Several previous studies have proven that smartphones can be used to measure blood oxygen levels (SpO2) in users. Moreover, in 2020, several apps claimed to serve the same purpose and were even available on the Play Store. These apps were later removed due to concerns about their accuracy. Now, a new study by researchers at the University of Washington and the University of California San Diego authenticated these measurements over a wide range of clinically relevant SpO2 levels.
During this study, the researchers were able to accurately measure the levels of blood oxygen saturation up to 70% using a smartphoneCamera and flash module. This proves that users will soon be able to correctly measure their blood oxygen saturation levels with more easily accessible smartphones.
How was this study conducted
Researchers asked study participants to place their fingers on the camera and flash setup of a Google Nexus 6P smartphone. The device’s flash would light up with each heartbeat as fresh blood flowed into that part of the finger. Additionally, the handset’s camera recorded video to measure how much light from the glass was absorbed by the blood across three channels: red, green, and blue.
Before validating the model on other participants, data from four previous participants was used to train a deep learning (DL) algorithm that helped measure blood oxygen saturation. This technology was continued to accurately predict the SpO2 levels of the six subjects whose blood oxygen levels were reduced by the research team using a controlled mixture of nitrogen and oxygen. .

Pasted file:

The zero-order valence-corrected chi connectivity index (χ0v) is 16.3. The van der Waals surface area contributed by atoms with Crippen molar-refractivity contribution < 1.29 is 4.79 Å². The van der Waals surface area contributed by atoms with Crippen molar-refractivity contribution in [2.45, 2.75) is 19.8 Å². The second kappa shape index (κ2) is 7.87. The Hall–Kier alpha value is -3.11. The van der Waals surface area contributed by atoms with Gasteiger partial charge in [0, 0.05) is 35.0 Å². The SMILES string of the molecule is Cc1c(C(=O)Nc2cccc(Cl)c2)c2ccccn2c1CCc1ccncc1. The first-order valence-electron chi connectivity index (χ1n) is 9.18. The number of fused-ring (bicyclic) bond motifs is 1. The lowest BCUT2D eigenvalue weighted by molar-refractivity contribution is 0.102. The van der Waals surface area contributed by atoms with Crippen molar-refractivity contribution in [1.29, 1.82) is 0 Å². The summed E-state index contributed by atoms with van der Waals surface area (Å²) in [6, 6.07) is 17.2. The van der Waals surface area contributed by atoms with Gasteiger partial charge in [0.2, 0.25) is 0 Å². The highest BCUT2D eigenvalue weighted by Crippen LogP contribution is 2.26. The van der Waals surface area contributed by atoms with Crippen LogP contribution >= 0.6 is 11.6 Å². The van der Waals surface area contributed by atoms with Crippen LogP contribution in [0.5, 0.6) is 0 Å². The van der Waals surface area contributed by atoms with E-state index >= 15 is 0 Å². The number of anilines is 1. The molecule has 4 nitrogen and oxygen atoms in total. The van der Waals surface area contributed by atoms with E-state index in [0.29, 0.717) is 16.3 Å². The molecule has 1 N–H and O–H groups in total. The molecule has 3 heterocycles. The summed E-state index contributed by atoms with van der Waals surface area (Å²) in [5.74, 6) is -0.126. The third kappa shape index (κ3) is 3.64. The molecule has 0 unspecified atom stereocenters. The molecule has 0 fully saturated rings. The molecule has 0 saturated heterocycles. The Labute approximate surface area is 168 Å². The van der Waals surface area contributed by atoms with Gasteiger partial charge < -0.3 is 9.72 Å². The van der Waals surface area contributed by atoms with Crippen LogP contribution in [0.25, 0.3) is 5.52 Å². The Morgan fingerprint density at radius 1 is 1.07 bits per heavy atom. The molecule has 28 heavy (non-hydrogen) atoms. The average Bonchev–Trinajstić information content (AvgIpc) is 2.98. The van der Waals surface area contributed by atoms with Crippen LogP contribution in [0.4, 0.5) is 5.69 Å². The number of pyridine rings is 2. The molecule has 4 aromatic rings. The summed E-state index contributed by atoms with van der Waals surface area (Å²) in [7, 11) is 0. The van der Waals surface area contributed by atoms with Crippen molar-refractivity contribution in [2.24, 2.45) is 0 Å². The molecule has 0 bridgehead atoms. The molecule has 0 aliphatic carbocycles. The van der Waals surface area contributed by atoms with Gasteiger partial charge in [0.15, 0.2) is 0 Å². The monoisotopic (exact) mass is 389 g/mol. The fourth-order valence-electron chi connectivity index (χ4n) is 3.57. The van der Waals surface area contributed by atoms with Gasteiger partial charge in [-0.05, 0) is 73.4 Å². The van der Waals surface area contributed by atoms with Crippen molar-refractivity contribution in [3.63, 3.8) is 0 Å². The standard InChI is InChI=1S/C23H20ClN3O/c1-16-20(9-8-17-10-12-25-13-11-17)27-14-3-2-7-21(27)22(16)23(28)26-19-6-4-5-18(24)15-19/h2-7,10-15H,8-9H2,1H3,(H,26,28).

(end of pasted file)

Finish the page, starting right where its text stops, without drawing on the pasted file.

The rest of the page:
How this technology can be used in the days to come
These researchers have already filed a patent for this technology. Although the technology has only been tested with one smartphone model, the researchers are confident that it can be used on a wider variety of devices in the days to come.
In addition, the technology must be tested on several smartphones because the researchers modified certain configurations on the smartphone to use it to take the measurements. However, the team hopes to continue research by trying the new algorithm on several other test subjects.